Why NVDA is better than Jaws - screen reader Wars

I've been using screen readers for about 20 years now. And one trend is clear: monopolization. There are only one or two competitive products per platform. The rest have gone bankrupt or been bought out, the most recent example being Window Eyes. It was bought up and closed. To date, its market share has been steadily increasing compared to Jaws.

For some, Jaws is packed with useful features. For the others, there's a lot of hype that you never need in life. Jaws is the Microsoft Office among screen readers. They have to do something to justify the €3000 per Jaws license. It is also interesting that Jaws is much cheaper in the USA. In Germany, on the other hand, you can also pay for every major update.

Unfortunately, most blind persons didn't understand the main reason for this: NVDA is intentionally lean. Many functions are outsourced to the extensions. Most of the Jaws features are likely to be used by a tenth of a thousand blind persons. But every function can also bring bugs and slow down the software and make it confusing. The Jaws configuration manager is legendary because of its complexity.

Jaws Eats Accessibility

One of the worst news for accessibility, I think, was Whispero's acquisition of the Paciello Group. Whispero is the parent company of Jaws, Zoomtext and many other companies in this context. Incidentally, Jaws and Zoomtext are also only purchased, one wonders whether Whispero made anything himself.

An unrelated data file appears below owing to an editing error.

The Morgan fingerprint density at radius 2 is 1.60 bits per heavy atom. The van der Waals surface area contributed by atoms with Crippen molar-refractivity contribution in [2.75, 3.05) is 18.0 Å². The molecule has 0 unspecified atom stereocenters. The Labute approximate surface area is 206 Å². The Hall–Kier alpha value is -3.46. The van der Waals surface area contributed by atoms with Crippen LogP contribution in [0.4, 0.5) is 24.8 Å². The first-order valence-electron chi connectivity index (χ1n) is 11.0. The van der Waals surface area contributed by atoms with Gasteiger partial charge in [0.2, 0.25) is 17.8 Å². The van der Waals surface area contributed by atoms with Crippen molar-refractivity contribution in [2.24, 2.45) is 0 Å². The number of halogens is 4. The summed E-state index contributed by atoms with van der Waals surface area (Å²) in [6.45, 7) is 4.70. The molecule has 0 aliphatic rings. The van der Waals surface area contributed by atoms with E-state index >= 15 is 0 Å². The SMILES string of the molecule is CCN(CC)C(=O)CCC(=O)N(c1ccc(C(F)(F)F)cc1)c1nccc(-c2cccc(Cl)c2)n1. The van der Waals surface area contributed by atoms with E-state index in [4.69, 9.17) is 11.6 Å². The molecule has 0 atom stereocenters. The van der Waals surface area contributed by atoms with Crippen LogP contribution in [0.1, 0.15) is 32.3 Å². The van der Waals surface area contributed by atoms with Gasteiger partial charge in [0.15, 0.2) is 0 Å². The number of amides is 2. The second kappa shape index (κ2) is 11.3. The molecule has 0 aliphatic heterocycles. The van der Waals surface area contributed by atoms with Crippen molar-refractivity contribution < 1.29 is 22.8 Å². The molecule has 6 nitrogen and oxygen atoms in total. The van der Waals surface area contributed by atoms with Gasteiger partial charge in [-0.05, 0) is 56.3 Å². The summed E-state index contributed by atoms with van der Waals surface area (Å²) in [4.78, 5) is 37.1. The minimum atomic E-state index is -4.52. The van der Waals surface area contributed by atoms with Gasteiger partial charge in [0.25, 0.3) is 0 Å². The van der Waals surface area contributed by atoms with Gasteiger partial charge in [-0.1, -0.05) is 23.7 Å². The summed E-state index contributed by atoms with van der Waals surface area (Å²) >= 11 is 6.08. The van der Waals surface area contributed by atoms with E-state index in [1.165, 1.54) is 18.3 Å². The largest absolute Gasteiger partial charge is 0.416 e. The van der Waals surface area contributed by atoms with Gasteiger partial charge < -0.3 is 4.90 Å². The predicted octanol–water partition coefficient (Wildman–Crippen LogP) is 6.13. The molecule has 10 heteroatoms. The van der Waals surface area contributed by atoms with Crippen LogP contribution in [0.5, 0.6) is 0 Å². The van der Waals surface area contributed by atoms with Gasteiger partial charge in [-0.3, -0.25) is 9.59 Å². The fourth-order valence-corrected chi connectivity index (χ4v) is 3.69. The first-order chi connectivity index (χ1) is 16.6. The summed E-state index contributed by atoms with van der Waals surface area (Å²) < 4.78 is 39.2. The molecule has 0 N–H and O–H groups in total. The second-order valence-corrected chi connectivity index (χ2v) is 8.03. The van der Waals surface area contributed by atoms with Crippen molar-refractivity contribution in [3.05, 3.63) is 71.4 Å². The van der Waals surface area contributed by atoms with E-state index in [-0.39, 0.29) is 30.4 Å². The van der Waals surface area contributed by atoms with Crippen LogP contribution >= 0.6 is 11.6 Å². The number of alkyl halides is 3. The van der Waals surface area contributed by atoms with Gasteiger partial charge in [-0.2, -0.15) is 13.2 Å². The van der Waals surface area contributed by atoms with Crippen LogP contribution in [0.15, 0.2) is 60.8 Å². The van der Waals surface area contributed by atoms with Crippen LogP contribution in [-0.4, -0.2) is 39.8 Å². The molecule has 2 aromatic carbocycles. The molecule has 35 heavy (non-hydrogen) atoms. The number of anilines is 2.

Since this acquisition, TPGi, as they now call themselves, can no longer be taken seriously. All you read is Jaws here and Jaws there. There seriously is a paid tool that can be used to test applications for Jaws compatibility. So they want money to optimize software for their screen readers. The nonsense continues with Jaws Connect – this should allow Jaws users to report if they have accessibility problems. It's about the most useless tool I've heard of.

As a side note, Jaws is unfortunately unsuitable for accessibility testing. It does not adhere to accessibility standards. For example, if a form field is not labeled, Jaws tries to guess the label. This often works well and makes users happy. Just stupid for those who don't use Jaws and hear the argument "It works with Jaws".

More on screen readers